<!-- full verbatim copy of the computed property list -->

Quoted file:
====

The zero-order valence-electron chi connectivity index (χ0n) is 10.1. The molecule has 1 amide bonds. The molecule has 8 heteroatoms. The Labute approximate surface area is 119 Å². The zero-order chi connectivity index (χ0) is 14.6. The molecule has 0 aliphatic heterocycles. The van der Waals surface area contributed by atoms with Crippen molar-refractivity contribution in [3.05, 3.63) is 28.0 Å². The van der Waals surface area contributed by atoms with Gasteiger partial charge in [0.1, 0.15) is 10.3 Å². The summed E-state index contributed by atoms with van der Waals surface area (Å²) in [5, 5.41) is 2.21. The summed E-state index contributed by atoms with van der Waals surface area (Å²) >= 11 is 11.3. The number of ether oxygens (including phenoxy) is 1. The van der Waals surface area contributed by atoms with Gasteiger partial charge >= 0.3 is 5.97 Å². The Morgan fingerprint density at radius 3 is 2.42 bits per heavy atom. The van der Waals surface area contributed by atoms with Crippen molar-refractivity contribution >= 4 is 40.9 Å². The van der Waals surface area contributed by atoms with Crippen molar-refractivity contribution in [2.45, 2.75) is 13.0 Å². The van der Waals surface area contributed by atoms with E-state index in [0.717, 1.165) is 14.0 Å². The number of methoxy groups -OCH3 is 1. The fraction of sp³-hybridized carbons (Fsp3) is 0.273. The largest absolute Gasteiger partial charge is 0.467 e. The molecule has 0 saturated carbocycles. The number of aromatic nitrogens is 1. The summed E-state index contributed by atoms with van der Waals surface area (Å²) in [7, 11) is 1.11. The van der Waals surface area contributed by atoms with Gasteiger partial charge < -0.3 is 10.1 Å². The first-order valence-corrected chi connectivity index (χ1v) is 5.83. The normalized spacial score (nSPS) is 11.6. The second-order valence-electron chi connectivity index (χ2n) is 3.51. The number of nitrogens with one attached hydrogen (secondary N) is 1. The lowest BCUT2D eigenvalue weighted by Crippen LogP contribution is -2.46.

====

The zero-order valence-electron chi connectivity index (χ0n) is 10.1. The molecule has 1 amide bonds. The molecule has 8 heteroatoms. The Labute approximate surface area is 119 Å². The zero-order chi connectivity index (χ0) is 14.6. The molecule has 0 aliphatic heterocycles. The van der Waals surface area contributed by atoms with Crippen molar-refractivity contribution in [3.05, 3.63) is 28.0 Å². The van der Waals surface area contributed by atoms with Gasteiger partial charge in [0.1, 0.15) is 10.3 Å². The summed E-state index contributed by atoms with van der Waals surface area (Å²) in [5, 5.41) is 2.21. The summed E-state index contributed by atoms with van der Waals surface area (Å²) >= 11 is 11.3. The number of ether oxygens (including phenoxy) is 1. The van der Waals surface area contributed by atoms with Gasteiger partial charge >= 0.3 is 5.97 Å². The Morgan fingerprint density at radius 3 is 2.42 bits per heavy atom. The van der Waals surface area contributed by atoms with Crippen molar-refractivity contribution >= 4 is 40.9 Å². The van der Waals surface area contributed by atoms with Crippen molar-refractivity contribution in [2.45, 2.75) is 13.0 Å². The van der Waals surface area contributed by atoms with E-state index in [0.717, 1.165) is 14.0 Å². The number of methoxy groups -OCH3 is 1. The fraction of sp³-hybridized carbons (Fsp3) is 0.273. The largest absolute Gasteiger partial charge is 0.467 e. The molecule has 0 saturated carbocycles. The number of aromatic nitrogens is 1. The summed E-state index contributed by atoms with van der Waals surface area (Å²) in [7, 11) is 1.11. The van der Waals surface area contributed by atoms with Gasteiger partial charge < -0.3 is 10.1 Å². The first-order valence-corrected chi connectivity index (χ1v) is 5.83. The normalized spacial score (nSPS) is 11.6. The second-order valence-electron chi connectivity index (χ2n) is 3.51. The number of nitrogens with one attached hydrogen (secondary N) is 1. The lowest BCUT2D eigenvalue weighted by Crippen LogP contribution is -2.46.